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Publisher's Summary

In August of 1588, a Spanish fleet of 130 ships departed from La Coruña under the command of the Duke of Medina Sidonia. Its purpose was to rendezvous with the Spanish army at the Dutch port of Sluys. At this point, the fleet was to act as a screen while the Spanish army was shuttled across the English Channel in barges. Upon landing, the Spanish invasion force - the finest professional army in the world led by the finest military commander in Europe - would march to London, seize the crown from Elizabeth, avenge the execution of her Catholic Majesty (Mary Stuart, Queen of Scots), and return the English crown to a Catholic ruler.

But there was one problem: the English fleet. Though much smaller than the Spanish fleet, it was a demonstrably superior fighting force of sailors, ships, naval technology, and guns. Its admirals, among them Sir Francis Drake and Sir John Hawkins, were unsurpassed. And the Spanish admiralty was acutely aware of this. They hoped to overwhelm the English fleet by sheer weight of numbers, or at least keep it at bay long enough to allow their invincible Spanish army, led by the brilliant Duke of Parma, to be brought over to the English coast from Holland. On paper, it looked like a solid plan. As the Duke of Parma realized, however, the logistic details were going to be formidable. But Philip II of Spain insisted on sticking to a strict timetable for his "enterprise." In order for the Armada to succeed, everything must be timed to perfection, and the tactics had to be flawlessly executed.

The world's first modern naval engagement was in the making, and neither side had the foggiest idea how to fight such a battle. There were four principal nations involved in the great struggle: England, Spain, France, and the Netherlands. As events unfolded, each of these participants were to play crucial roles, some from behind the scenes. In the end, it became a logistics nightmare for both sides...and it was to change naval warfare forever.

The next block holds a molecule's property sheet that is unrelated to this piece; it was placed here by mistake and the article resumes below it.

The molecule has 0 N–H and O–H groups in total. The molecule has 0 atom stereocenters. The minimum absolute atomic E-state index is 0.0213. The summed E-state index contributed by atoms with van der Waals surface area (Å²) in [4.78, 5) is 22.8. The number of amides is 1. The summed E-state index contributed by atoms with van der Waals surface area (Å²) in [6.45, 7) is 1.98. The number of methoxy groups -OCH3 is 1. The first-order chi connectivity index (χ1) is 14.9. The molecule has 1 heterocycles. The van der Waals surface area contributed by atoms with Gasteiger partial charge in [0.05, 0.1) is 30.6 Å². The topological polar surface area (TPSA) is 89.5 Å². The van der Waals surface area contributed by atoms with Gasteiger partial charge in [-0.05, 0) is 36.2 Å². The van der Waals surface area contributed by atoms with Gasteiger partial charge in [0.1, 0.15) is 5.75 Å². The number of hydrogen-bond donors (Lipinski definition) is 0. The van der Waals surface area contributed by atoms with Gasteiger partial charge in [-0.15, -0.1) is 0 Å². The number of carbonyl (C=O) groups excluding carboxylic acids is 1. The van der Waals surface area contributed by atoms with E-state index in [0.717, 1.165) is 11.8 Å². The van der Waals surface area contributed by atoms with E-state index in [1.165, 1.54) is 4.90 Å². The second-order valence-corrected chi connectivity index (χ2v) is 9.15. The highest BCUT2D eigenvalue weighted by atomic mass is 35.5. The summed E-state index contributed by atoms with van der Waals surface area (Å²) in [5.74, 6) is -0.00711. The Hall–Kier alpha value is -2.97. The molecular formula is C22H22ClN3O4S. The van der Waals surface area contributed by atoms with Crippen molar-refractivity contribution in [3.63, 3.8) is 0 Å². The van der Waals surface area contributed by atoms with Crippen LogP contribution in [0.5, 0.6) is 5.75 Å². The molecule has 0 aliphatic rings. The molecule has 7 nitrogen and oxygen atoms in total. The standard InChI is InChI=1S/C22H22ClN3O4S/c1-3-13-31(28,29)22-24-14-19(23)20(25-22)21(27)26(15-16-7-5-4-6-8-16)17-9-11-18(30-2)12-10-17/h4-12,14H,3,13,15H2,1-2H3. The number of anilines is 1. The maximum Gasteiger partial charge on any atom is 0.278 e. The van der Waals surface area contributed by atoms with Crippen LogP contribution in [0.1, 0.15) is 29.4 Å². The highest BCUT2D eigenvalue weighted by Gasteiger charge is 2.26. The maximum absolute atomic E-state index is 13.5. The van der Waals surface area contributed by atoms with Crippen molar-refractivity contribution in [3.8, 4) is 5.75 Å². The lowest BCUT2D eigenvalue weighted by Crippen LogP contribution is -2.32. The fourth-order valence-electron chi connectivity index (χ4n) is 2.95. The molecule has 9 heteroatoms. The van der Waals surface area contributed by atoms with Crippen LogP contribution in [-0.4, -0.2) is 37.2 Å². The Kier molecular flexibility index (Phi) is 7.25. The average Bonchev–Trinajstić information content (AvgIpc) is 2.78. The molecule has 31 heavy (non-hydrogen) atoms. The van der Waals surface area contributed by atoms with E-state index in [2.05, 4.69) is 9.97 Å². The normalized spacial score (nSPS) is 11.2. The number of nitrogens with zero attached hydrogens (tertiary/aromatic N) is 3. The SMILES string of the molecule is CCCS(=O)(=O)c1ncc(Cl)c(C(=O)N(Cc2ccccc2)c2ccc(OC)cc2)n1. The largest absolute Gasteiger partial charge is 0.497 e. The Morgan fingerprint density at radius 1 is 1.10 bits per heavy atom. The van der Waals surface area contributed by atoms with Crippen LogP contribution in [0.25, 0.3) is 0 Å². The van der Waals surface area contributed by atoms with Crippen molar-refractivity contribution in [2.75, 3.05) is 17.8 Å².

Discover the marvelous heroism and endurance of Spaniard and Englishman. And discover the incredible narrative power of Garrett Mattingly's dramatic, Pulitzer Prize-winning history, The Armada.

PLEASE NOTE: When you purchase this title, the accompanying reference material will be available in your Library section along with the audio.

©1959 Leonard Mattingly (P)2017 Audio Connoisseur

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Reading history of a pivotal event like it was the newspaper.

I first read this 25 years ago and it left me feeling like I was learning about the Elizabethan age as of on a newspaper. A lot of fascinating things were happening then. The more I learn of Elizabeth the more fascinated I become. A deserving winner of the Pulitzer.

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Great

Another great Audio Connoisseur recording, great narrator and a worthy topic. Be prepared for a lot of context involving what was going on in France at the time.